Is the iPhone 5c selling as well as Apple might have hoped? After the first weekend of online preorders, the company's online store still has ample stock of the contract models which show Sept. 20, while the unlocked models vary depending upon color and capacity, with some variations slipping to a Sept. 25 ship date. And then there's Apple's complete silence, which is making investors nervous once again...
Christmas is just a week away now, and it seems tech companies are having their elves work overtime in order to push out new products before the App Store shuts down for the holidays. There are even a few good deals to be found within today's news recap, especially if you're in the market for inexpensive cloud storage or unlimited streaming music over the holiday break.
As the June 30 deadline approaches for developers to get on board with Apple’s new subscription policies, Hulu appears to be the first to deal with the problem in the simplest of ways -- by simply removing a link to their website from the iOS app.
For everyone who cares about music, it’s the burning question -- when will iTunes finally move into the cloud? While we wait to see if that’ll ever happen, several competitors are diving into iTunes’ gaping void by providing services that let you both stream music and sync it to your iDevices. In fact, these subscription-based, on-demand music services are the latest evolution in digital music. And while they bring their own strengths and weaknesses, they’re still more alike than different. Each service lets you stream music to your Mac or iOS device, buy tracks, sync tracks to an iOS device for offline playback, and create playlists or enjoy custom radio stations. This means success comes down to execution. A streaming service demands a greater investment of time for users than a simple download store, so it better be a nice place to visit -- and have exactly what you want to hear.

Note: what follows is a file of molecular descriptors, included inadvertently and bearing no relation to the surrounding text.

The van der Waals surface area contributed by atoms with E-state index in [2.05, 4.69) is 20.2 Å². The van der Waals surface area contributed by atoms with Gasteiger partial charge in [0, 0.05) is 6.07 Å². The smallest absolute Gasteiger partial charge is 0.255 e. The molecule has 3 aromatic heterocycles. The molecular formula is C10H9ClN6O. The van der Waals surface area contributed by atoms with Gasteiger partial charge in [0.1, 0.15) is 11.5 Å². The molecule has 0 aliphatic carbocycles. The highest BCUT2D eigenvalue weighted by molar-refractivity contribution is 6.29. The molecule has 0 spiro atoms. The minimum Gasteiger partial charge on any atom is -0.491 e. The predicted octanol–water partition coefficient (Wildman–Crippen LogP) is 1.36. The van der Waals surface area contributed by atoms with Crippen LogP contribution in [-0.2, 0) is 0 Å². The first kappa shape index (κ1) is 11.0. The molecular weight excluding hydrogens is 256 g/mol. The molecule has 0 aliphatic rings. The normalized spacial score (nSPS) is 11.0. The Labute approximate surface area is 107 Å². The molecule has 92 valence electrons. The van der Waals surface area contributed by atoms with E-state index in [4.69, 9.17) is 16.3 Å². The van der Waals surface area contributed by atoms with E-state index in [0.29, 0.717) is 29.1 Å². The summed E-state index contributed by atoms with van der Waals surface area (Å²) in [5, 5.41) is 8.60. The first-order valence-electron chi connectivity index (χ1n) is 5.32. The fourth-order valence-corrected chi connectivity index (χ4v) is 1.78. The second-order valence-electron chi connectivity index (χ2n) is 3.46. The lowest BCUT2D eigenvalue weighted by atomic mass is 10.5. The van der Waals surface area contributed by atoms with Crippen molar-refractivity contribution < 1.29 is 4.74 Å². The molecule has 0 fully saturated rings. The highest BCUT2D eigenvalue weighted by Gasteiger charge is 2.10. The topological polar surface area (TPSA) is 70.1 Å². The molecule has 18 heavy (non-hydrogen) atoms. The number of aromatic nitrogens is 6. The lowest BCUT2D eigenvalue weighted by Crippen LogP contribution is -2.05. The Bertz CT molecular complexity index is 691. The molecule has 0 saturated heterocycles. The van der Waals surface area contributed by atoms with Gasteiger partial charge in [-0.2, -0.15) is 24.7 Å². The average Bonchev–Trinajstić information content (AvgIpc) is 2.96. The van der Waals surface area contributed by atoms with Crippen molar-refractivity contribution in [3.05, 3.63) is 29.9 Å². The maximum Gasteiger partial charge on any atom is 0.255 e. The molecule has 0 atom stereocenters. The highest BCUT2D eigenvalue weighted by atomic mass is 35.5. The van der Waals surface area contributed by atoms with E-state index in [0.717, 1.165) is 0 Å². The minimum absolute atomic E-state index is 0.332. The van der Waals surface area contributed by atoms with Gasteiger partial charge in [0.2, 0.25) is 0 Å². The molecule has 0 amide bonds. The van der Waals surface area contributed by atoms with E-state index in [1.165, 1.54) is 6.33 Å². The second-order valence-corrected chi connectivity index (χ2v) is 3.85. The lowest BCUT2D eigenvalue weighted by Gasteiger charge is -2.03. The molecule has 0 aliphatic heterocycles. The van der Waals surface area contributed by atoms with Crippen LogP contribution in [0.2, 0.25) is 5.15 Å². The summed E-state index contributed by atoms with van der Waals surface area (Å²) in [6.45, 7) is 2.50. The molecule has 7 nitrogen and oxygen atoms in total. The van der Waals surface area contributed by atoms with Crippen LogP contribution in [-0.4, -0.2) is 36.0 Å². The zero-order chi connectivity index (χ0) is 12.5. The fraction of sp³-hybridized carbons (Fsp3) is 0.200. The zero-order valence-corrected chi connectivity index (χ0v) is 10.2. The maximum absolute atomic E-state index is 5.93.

Buying music has always involved tough decisions. Rolling Stones or
Beatles? CD or LP? The mall or the indie record store with the cute
cashier? These questions have plagued music fans for decades, but the
iTunes Store changed everything. Thanks to its convenience, huge
catalog, and iPod-friendliness, iTunes now sells more music in the
United States than any other retailer, either online or
brick-and-mortar. But choices remain. iTunes competitors have sprung up
all over the Internet, clamoring for your dollars.